Photo: Pixabay

Photo: Pixabay

It’s already 1 March!!! Where has the time gone?! One minute I was bringing the Christmas tree down, the next minute I’m making preparations for spring and Easter.

I’ve said it before and I’ll say it again, time seems to be flying by a bit too quickly for my liking. In this day and age of instant communication where the need to respond to email, What’s App messages, Snapchat, Facebook and text messages is no longer an option but an absolute requirement. This expectation to respond immediately has meant that our days have become busier and busier so much so that 24 hours in a day are often not enough to accomplish all that we want to achieve.

Time has become a precious commodity or a limited resource both in our personal and working lives. There are in fact a lot of metaphorical expressions in English that show how valuable time is.

In this post, I’ve selected 12 expressions related to time that I found in Ian McKenzie’s book “Financial English” that are frequently used in English. I have used a business context for the examples.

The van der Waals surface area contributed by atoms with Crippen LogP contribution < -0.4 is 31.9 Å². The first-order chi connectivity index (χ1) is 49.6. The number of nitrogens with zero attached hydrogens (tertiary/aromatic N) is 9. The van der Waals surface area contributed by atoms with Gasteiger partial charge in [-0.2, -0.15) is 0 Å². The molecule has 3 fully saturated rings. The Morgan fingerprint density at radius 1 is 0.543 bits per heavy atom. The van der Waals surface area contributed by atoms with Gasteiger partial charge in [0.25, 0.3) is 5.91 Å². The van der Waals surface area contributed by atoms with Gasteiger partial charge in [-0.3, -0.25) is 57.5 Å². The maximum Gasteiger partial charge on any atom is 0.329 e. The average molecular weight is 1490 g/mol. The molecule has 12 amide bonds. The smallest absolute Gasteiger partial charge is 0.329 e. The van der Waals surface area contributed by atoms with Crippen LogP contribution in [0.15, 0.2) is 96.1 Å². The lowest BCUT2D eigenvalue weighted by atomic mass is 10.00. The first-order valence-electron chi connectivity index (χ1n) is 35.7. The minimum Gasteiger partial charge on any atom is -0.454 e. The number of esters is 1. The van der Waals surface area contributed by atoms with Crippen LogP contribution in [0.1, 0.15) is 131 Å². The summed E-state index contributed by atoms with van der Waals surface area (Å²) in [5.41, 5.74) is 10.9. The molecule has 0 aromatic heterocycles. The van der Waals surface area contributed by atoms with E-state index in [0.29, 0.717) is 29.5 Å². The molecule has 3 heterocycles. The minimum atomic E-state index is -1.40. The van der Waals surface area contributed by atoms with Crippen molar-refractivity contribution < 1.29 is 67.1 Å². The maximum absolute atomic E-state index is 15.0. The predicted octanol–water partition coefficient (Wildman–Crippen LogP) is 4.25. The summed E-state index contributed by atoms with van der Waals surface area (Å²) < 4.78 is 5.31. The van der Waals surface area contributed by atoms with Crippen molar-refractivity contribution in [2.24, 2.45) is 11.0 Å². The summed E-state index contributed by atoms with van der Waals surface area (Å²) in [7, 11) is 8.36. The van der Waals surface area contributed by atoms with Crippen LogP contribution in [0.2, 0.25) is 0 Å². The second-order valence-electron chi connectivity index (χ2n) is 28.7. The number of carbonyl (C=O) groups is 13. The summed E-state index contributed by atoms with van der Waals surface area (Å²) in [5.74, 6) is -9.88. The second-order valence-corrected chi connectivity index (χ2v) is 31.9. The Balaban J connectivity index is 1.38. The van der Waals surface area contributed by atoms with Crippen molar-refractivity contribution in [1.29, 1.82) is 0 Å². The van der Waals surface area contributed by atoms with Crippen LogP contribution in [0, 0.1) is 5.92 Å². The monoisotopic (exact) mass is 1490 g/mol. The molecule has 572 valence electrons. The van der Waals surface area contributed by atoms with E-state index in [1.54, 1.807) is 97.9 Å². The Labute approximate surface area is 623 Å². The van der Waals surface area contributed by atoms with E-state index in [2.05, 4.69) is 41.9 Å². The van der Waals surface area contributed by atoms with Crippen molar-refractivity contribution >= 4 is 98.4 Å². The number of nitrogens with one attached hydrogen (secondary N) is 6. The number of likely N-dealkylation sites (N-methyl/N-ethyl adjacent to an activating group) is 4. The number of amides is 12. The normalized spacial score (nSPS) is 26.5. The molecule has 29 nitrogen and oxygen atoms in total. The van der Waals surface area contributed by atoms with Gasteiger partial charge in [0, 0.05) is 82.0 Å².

1. Take time
Don’t worry. I know things haven’t been easy and that it will take a little more time for things to pick up, but things will turn around.

2. Time left
How much time have we got left to present our findings to the board?

3. Run out of time
We need a decision from the bank. We’re running out of time.

4. Spare the time
I really cannot spare more time on this project.

5. Worth the time
I don’t think this account is worth the time we’re going to need to make it viable.


6. Save time
It will save us a huge amount of time if we were to forewarn our suppliers of the changes ahead of the meeting.

7. Waste of time
We’ve had to input all the data again onto the system. It’s been a such a waste of time.

8. Spend time
Look, we’ve spent a great deal of time on this tender. We cannot afford to lose it now.

9. Allocate time
We need to allocate sufficient time on this task to ensure it gets done properly.

10. Lose time
There’s no time to lose. We need to head to the airport now.

11. Invest time
We’ve invested a lot of time on cultivating this connection. We cannot abandon it now.

12. Give time
If you could just give me more time, I promise I’ll get the figures to you by tomorrow.


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Ciao for now



Source: Financial English (Second Edition 2012), Ian Mackenzie, Cengage Learning

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